Mystery, Crime, Film Archives

Peep snow job?

SAT 4/10

Oh, what a twisted web we weave -- some more twisted than others. In the case of J.X. Williams, a shadowy (and fictional) filmmaker, the web-weaving is off the charts: His involvement with the Mafia in the '60s led him to make movies often labeled "trash," but which purported to reveal unsavory truths about government plots to addict Frank Sinatra to heroin and other Kennedy administration secrets. Williams' use of pornographic images did not impress authorities, though it did earn him a cult following. Still, his work is extremely rare. Or at least that's what Other Cinema's Noel Lawrence tells us.

Lawrence isn't a bad weaver himself: He claims to have tracked down and befriended Williams. Although it's impossible to tell what's real and what's bullshit about any story having to do with Williams, one thing is for sure: As part of an evening called "Dirty Tricks," Lawrence screens the film Peep Show and several shorts -- all supposedly by Williams -- and provides an introduction. See if you can figure it out at 8:30 p.m. at Artists' Television Access, 992 Valencia (at 21st Street), S.F. Admission is $5; call 290-0401 or visit www.othercinema.com.
-- Hiya Swanhuyser

"The Passenger" from J.X. Williams' 
Peep Show.
Kerry Laitala
"The Passenger" from J.X. Williams' Peep Show.
Catherine Deneuve and Nino Castelnuovo 
in Cherbourg.
Jacques Demy
Catherine Deneuve and Nino Castelnuovo in Cherbourg.
The Real McKenzies, lookin' for a Scottish 
good time.
The Real McKenzies, lookin' for a Scottish good time.

Sultan of San Diego
Sing a song of Swami

FRI 4/9

As if John Reis didn't have enough on his plate:

The sandpaper-voiced frontman (aka "Speedo," "Slasher," or "Swami," depending on the circumstance) for seminal San Diego punk acts Rocket From the Crypt and the now-defunct Drive Like Jehu not only juggles vocal duties in three current bands (RFTC, Hot Snakes, the Sultans), but he's also chief knob-twister and head of his own independent label, Swami Records. With the Swami Southwest Séance TourReis showcases a handful of his favorite lo-fi bands, giving the rest of the Left Coast a chance to discover the garage-y, fist-pumping rock 'n' roll that's redefining the San Diego sound. The Sultans co-headline with Beehive & the Barracudas; singer/songwriter Dan Sartain and S.F.'s own the Husbands are also on the bill.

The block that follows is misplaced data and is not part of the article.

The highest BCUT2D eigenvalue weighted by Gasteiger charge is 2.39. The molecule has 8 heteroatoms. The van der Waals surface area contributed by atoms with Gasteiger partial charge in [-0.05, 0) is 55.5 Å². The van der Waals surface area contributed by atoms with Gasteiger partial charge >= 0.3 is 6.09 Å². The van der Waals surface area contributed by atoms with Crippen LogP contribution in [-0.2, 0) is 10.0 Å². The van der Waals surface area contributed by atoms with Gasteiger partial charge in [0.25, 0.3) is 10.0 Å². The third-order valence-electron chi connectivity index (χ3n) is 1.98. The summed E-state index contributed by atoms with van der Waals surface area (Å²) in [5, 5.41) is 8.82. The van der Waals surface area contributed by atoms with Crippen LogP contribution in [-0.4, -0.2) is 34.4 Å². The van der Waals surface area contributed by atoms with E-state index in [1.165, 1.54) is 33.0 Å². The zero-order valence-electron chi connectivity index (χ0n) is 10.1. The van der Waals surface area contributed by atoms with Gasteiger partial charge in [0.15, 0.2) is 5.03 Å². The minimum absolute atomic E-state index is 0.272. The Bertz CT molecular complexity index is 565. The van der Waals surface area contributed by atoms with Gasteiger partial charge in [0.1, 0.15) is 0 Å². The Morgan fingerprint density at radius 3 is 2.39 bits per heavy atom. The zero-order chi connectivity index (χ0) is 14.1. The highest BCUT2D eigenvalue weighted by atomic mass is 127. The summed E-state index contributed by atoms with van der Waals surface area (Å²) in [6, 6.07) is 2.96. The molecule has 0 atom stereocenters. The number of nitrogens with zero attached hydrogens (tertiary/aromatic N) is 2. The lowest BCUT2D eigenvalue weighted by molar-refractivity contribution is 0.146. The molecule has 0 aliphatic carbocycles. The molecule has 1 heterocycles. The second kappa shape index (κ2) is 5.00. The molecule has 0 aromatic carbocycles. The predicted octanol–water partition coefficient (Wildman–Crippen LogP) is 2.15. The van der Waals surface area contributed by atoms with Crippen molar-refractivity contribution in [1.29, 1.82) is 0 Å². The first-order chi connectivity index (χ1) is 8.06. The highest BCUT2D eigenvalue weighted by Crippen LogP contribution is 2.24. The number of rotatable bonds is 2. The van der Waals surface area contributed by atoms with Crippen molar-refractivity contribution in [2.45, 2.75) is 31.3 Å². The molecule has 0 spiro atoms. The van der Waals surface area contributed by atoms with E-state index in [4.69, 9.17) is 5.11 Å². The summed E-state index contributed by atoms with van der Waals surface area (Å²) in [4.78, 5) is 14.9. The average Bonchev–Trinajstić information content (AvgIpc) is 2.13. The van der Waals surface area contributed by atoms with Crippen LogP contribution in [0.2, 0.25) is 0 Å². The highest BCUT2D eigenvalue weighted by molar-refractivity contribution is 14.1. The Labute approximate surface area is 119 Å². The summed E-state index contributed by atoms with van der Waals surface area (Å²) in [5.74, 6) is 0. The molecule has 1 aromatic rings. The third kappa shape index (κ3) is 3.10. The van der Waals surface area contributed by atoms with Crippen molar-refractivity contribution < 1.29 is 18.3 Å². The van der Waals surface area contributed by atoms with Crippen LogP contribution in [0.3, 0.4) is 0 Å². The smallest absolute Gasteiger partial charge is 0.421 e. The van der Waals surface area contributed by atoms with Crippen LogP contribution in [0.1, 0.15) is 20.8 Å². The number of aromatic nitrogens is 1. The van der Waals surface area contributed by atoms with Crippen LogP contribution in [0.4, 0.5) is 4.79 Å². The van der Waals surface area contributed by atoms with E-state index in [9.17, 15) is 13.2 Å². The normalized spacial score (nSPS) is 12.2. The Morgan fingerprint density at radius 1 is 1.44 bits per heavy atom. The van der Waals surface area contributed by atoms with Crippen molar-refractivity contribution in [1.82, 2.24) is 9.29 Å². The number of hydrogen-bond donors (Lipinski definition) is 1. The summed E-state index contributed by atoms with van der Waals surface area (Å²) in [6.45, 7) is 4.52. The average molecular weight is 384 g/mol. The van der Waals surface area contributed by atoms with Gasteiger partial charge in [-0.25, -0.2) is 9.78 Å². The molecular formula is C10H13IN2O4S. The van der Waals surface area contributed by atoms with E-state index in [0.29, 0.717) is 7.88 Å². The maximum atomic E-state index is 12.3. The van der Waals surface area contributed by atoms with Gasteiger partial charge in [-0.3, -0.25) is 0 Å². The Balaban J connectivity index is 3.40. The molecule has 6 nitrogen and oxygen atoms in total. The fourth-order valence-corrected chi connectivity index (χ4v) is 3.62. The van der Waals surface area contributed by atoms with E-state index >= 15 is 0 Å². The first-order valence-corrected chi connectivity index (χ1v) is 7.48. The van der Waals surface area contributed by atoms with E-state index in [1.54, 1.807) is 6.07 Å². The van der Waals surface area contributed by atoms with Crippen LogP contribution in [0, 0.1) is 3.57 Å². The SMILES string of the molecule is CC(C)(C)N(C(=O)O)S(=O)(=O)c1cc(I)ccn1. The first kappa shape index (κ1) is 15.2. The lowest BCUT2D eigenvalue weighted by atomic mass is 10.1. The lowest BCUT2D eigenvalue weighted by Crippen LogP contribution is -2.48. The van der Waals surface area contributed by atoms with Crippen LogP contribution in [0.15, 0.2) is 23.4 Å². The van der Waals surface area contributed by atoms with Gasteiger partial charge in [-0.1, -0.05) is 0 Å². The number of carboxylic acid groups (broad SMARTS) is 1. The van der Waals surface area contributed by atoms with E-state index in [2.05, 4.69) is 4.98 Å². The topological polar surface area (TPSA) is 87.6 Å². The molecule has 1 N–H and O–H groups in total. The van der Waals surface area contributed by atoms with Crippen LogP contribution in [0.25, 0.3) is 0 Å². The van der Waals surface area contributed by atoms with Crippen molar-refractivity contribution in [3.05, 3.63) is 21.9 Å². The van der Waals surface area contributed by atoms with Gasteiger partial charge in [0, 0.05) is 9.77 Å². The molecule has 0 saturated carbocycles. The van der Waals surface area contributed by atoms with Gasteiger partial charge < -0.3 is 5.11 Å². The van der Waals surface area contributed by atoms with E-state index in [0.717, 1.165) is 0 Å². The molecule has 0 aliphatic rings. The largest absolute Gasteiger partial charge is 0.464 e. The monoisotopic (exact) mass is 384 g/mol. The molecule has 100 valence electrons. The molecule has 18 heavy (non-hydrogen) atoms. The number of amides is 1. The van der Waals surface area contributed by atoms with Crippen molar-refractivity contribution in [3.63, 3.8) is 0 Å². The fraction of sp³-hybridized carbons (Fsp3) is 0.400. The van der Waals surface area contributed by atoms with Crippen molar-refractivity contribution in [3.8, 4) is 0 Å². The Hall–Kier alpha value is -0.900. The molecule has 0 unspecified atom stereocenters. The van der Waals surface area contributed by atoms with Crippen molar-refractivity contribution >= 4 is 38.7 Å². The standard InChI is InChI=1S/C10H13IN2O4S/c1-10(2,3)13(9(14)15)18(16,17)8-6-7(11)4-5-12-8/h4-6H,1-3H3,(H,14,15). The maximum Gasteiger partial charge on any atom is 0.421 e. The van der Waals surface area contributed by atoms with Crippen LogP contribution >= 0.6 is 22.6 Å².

The grind begins at 9 p.m. at Cafe Du Nord, 2170 Market (at Sanchez), S.F. Admission is $10; call 861-5016 or visit www.cafedunord.com.
-- Maya Kroth

Oh, Boohoo
The rain, the pain, the movie

FRI-WED 4/9-14

Terms of Endearment, Titanic, The Umbrellas of Cherbourg -- they can all turn cynical moviegoers into embarrassing crybabies. But only one of them can open a skeptical tear duct with neither a cancerous tumor nor a pair of sinking lovers: the 1960s French musical, which genuinely moves you with its tragic tale of heartbreak. Director Jacques Demy paints the town of Cherbourg in candy colors, resulting in a kaleidoscopic nod to Hollywood musicals, while a pre-Belle de Jour Catherine Deneuve reveals a remarkable voice in this all-sung gem.

The loveliness screens daily at 2, 4:30, 7, and 9:15 p.m. at the Castro Theatre, 429 Castro (near Market), S.F. Admission is $5-8; call 621-6120 or visit www.castrotheatre.com.
-- Brock Keeling

Loch'd and Loaded

TUES 4/13

You gotta love men in kilts, especially when they're the Real McKenzies. This band comes complete with guitars, bagpipes, and attitude, along with a wee bit of whiskey, a barrel full of punk, and a load of Celtic pride. New wave/punk sensations the Briefs and the Radio Reelers open at 9 p.m. at the Bottom of the Hill, 1233 17th St. (at Missouri), S.F. Admission is $8; call 621-4455 or visit www.bottomofthehill.com.

-- Sunny Andersen

 
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